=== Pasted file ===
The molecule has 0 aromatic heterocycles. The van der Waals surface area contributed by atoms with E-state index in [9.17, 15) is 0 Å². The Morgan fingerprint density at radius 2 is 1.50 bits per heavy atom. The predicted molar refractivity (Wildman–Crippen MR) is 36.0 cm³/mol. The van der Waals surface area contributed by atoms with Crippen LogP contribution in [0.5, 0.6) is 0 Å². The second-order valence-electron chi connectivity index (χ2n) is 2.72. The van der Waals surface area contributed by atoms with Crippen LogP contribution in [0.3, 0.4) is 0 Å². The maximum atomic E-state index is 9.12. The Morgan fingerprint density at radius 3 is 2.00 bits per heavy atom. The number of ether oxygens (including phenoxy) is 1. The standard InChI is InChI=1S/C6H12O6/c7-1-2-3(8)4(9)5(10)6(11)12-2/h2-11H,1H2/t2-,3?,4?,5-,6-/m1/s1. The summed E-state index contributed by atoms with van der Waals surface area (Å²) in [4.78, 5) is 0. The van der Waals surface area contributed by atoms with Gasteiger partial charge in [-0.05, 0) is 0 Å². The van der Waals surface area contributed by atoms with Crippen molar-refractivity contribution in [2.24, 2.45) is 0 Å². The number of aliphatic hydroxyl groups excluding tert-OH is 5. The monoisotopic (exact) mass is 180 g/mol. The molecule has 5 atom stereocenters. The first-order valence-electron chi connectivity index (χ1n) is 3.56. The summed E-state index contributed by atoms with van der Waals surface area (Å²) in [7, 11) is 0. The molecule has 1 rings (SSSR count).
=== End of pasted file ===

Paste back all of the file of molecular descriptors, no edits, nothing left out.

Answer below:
The molecule has 0 aromatic heterocycles. The van der Waals surface area contributed by atoms with E-state index in [9.17, 15) is 0 Å². The Morgan fingerprint density at radius 2 is 1.50 bits per heavy atom. The predicted molar refractivity (Wildman–Crippen MR) is 36.0 cm³/mol. The van der Waals surface area contributed by atoms with Crippen LogP contribution in [0.5, 0.6) is 0 Å². The second-order valence-electron chi connectivity index (χ2n) is 2.72. The van der Waals surface area contributed by atoms with Crippen LogP contribution in [0.3, 0.4) is 0 Å². The maximum atomic E-state index is 9.12. The Morgan fingerprint density at radius 3 is 2.00 bits per heavy atom. The number of ether oxygens (including phenoxy) is 1. The standard InChI is InChI=1S/C6H12O6/c7-1-2-3(8)4(9)5(10)6(11)12-2/h2-11H,1H2/t2-,3?,4?,5-,6-/m1/s1. The summed E-state index contributed by atoms with van der Waals surface area (Å²) in [4.78, 5) is 0. The van der Waals surface area contributed by atoms with Gasteiger partial charge in [-0.05, 0) is 0 Å². The van der Waals surface area contributed by atoms with Crippen molar-refractivity contribution in [2.24, 2.45) is 0 Å². The number of aliphatic hydroxyl groups excluding tert-OH is 5. The monoisotopic (exact) mass is 180 g/mol. The molecule has 5 atom stereocenters. The first-order valence-electron chi connectivity index (χ1n) is 3.56. The summed E-state index contributed by atoms with van der Waals surface area (Å²) in [7, 11) is 0. The molecule has 1 rings (SSSR count).